Judges and others say the larger the docket, the more every case is slowed down. That means suspects who are lingering in jail and the victims in those cases may wait years for the case to go to trial, plead out or get dismissed.

The correlation between the size of the docket and the quality of justice, however, is a hotly debated question.

[…]

The more than 1,100 cases in his court is a surprising number that even McSpadden says needs to come down.

“This is my 31st year on the bench and when I had one of the better dockets, I was criticized that I might be rushing cases through – putting too much pressure on attorneys to plead cases, which was certainly not true,” McSpadden said last week. “In the past three years, it has built up, and I have no idea why. I don’t think my attorneys are handling cases differently.”

[…]

“The best judge in the criminal courthouse has the highest docket,” said Todd Dupont, president of Houston’s criminal defense lawyer organization. “(McSpadden) doesn’t let fear of the size of his docket dictate the quality of the proceedings, which is where a lot of judges fall short in Harris County.”

Dupont, who practices in front of McSpadden, said the problem in Harris County is that other judges worry too much about docket sizes.

“Historically we have seen judges use that reasoning to encourage people to plead guilty,” Dupont said. “Who cares about the size of the docket? Conversations about dockets are meaningless unless you use it as a tool of oppression, and that’s just mean, and probably illegal.”

[…]

“The bottom line is we haven’t had a new court since 1985, and the filings haven’t slowed down and aren’t going to slow down,” [Presiding Judge Susan] Brown said. She said there is little hope of getting more judges, more courts or more money. “We’re trying to find creative ways to resolve these issues because we’re not going to get any help.”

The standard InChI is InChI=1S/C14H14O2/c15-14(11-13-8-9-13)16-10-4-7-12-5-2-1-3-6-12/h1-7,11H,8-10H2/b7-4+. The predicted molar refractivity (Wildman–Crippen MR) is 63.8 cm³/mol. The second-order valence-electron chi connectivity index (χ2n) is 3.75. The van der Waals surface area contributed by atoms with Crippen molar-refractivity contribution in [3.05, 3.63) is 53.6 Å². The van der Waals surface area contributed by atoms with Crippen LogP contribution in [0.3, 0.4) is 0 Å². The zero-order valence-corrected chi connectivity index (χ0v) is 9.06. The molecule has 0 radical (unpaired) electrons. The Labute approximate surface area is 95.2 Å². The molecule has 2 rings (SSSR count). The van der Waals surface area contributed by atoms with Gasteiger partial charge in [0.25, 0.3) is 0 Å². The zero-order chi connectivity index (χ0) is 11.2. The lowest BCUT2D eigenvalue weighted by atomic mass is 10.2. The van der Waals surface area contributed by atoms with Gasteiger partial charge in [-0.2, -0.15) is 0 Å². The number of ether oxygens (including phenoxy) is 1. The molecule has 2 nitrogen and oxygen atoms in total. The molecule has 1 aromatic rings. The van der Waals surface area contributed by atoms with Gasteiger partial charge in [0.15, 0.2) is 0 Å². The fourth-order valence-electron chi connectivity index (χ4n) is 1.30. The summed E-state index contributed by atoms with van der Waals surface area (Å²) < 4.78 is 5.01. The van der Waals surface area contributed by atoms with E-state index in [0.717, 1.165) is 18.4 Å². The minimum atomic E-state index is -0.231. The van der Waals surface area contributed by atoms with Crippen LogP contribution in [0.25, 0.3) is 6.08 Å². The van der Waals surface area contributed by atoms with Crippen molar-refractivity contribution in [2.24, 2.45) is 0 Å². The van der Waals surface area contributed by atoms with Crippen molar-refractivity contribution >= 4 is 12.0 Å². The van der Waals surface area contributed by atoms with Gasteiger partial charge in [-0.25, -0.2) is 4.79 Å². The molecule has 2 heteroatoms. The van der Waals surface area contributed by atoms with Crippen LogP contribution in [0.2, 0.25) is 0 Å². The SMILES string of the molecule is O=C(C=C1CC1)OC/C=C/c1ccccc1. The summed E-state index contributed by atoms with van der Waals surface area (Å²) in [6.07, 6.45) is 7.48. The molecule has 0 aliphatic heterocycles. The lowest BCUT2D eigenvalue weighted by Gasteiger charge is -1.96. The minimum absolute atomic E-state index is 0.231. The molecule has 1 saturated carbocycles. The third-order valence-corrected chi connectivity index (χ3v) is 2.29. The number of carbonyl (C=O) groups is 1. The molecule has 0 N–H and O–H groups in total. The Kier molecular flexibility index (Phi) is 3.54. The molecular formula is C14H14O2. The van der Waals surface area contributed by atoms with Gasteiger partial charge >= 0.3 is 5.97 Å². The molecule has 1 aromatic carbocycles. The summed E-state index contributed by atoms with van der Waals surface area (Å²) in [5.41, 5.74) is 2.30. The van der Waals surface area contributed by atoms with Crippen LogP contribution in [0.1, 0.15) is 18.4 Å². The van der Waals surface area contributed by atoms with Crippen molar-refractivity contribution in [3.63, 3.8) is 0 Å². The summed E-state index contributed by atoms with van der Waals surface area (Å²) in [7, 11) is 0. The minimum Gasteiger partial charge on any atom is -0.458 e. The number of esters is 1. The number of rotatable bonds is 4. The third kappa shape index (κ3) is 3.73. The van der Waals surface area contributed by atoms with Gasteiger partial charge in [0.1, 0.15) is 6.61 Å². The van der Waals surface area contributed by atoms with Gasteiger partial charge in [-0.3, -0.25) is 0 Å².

Although the crime rate has fallen in recent years, the county’s population continues to grow, creating a net increase in criminal cases going through the system.

Since 1985, when Houston’s last criminal district court was created by the Legislature, the number of felony filings has doubled from 22,000 a year to 44,000. Courts that used to see 1,000 cases a year are now scrambling to deal with twice that many.

Well okay then. Maybe there isn’t much hope for getting more judges, but has anyone asked? If the number of felony filings has doubled since the last time there was a new criminal court added, then isn’t that some pretty strong evidence that there’s a need? I recognize that Harris County may not want to have to pay for more judges, but if everyone is so concerned about the quality of justice being dispensed in courtrooms with such overflowing dockets, isn’t it irresponsible not to ask for more judges? Complaining about it isn’t going to change anything. There’s a fundamental disconnect here.

I should note that there is another way to deal with this, one that doesn’t involve a legislative or financial solution, and that’s to file fewer felony cases. Though there was no breakdown of that “22,000 felony filings” number, I’ll bet that a significant fraction of them are drug cases, and that a significant fraction of those are non-violent possession cases, including the infamous “trace cases” that are now being filed as felonies again. As of a few months ago at least, that had not caused an increase in the county jail population, but that doesn’t mean there isn’t an effect. We could file fewer such cases as felonies, and we could push the Legislature to reform the laws that make drug possession and other non-violent crimes felonies. Again, though, complaining is not likely to bring about any changes.